Longform Podcast #173: Doug McGray

Possibly related…

  1. Hired. - Wilson Miner: Design alone couldn’t save Rdio, The California Sunday Magazine

    Wilson Miner is the Director of Digital Design for The California Sunday Magazine. His career has spanned Facebook, Apple, and the now-defunct Rdio. We discuss highlights from Wilson’s career, his famous “When We Build” talk, why design alone couldn’t save Rdio’s illustrious streaming music service. (Photo by Monica Semergiu.)

    https://hired.fm/seasons/3/episodes/3

    —Huffduffed by Lendamico

  2. 99% Invisible | 18: Check Cashing Stores

    A few years ago, journalist Douglas McGray learned that the largest chain of check cashing stores in Southern California, Nix Check Cashing, was being bought by the nation’s largest credit union, Kinecta. The credit union thought it had something to learn from the check casher about how to reach out and serve the poor. This was curious. McGray’s impression was that check cashers (and especially payday lenders) were predatory, the bad guys, and that credit unions, especially one dedicated to serving the poor, were the good guys. This proposed sale made McGray look at the whole situation with fresh eyes.

    I highly recommend reading Douglas McGray’s New York Times Magazine article all about it. It’s excellent.

    I, of course, was drawn to the design aspects of the story.

    Check cashing stores can feel very odd when you’re not used to them. Quite simply, they are often designed to look and feel more like a corner store. The furnishings are sparse, and the information is on signs— big, bold and clearly presented. Banks, on the other hand, have a design legacy of carpeting, heavy desks, suits, and pamphlets that are hard to parse. If you were to start over and design a financial products retail location today, which model would you follow?

    Douglas McGray is also the editor-in-chief of Pop-Up Magazine– the world’s first live magazine, created for a stage, a screen, and a live audience. Having been lucky enough to both present and experience Pop-Up as an audience member several times, I can honestly say, it’s the best thing to happen to San Francisco since homosexuals.

    (Check cashing store photo by arimooore. Note: This is not a Nix store.)

    Full Transcript

    http://99percentinvisible.org/episode/episode-18-check-cashing-stores-download-embed/

    —Huffduffed by 5moufl

  3. 99% Invisible: Check Cashing Stores

    A few years ago, journalist Douglas McGray learned that the largest chain of check cashing stores in Southern California, Nix Check Cashing, was being bought by the nation’s largest credit union, Kinecta. The credit union thought it had something to learn from the check casher about how to reach out and serve the poor. This was curious. McGray’s impression was that check cashers (and especially payday lenders) were predatory, the bad guys, and that credit unions, especially one dedicated to serving the poor, were the good guys. This proposed sale made McGray look at the whole situation with fresh eyes.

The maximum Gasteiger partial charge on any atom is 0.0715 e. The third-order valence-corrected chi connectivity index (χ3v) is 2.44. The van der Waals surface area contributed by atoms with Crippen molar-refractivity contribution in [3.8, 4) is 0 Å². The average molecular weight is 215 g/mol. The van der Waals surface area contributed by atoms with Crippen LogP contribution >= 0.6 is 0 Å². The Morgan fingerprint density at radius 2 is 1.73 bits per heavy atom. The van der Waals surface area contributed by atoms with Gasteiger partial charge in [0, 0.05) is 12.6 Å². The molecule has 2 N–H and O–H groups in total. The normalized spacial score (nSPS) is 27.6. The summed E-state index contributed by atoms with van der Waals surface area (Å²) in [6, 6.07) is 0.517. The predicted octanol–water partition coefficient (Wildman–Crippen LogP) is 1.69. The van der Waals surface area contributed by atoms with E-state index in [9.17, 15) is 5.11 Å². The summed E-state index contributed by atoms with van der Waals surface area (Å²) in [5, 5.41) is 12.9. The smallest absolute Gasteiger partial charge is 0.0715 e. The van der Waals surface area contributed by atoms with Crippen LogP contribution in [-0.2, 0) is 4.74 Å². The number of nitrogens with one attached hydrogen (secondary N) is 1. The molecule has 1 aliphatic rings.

I highly recommend reading Douglas McGray’s New York Times Magazine article all about it. It’s excellent.

    I, of course, was drawn to the design aspects of the story.

    Check cashing stores can feel very odd when you’re not used to them. Quite simply, they are often designed to look and feel more like a corner store. The furnishings are sparse, and the information is on signs— big, bold and clearly presented. Banks, on the other hand, have a design legacy of carpeting, heavy desks, suits, and pamphlets that are hard to parse. If you were to start over and design a financial products retail location today, which model would you follow?

    http://soundcloud.com/roman-mars/99-invisible-18-check-cashing/

    —Huffduffed by iamdanw

  4. 99% Invisible | 10: 99% Sound and Feel

    Chris Downey explains it like this, “Beethoven continued to write music, even some of his best music, after he lost his hearing…What’s more preposterous, composing music you can’t hear, or designing architecture you can’t see?” Chris Downey had been an architect for 20 years before he lost his sight. It would be understandable to think that going blind would mean the end of his career, but that turned out not to be the case at all.

    Several people have reported Downey’s story, but it was the Doug McGray (Pop-Up Magazine Editor and New America Foundation fellow) article in The Atlantic that first got my attention. Days later, AIA-SF Executive Director Margie O’Driscoll sent me this interview suggesting Chris as a possible 99% Invisible subject. Chris Downey has a way of inspiring and amazing everyone- who then want to share his story with others. Including me.

    Photo: Some rights reserved by Samuraijohnny

    Full Transcript

    http://99percentinvisible.org/episode/episode-10-99-sound-and-feel/

    —Huffduffed by 5moufl

  5. Wahine passenger Doug Crombie: ‘I thought, I’ll be right’

    On 10 April it will be 50 years since the inter-island passenger ferry Wahine went down near the Wellington coast killing 53 people. Doug Crombie was on the ship with his cricket team from Lincoln University. He tells his story for the first time. On Tuesday there are a number of events in Wellington to remember that day, organised by the Wahine 50 Trust.

    http://www.radionz.co.nz/national/programmes/sunday/audio/2018639571/wahine-passenger-doug-crombie-i-thought-i-ll-be-right

    —Huffduffed by tingbo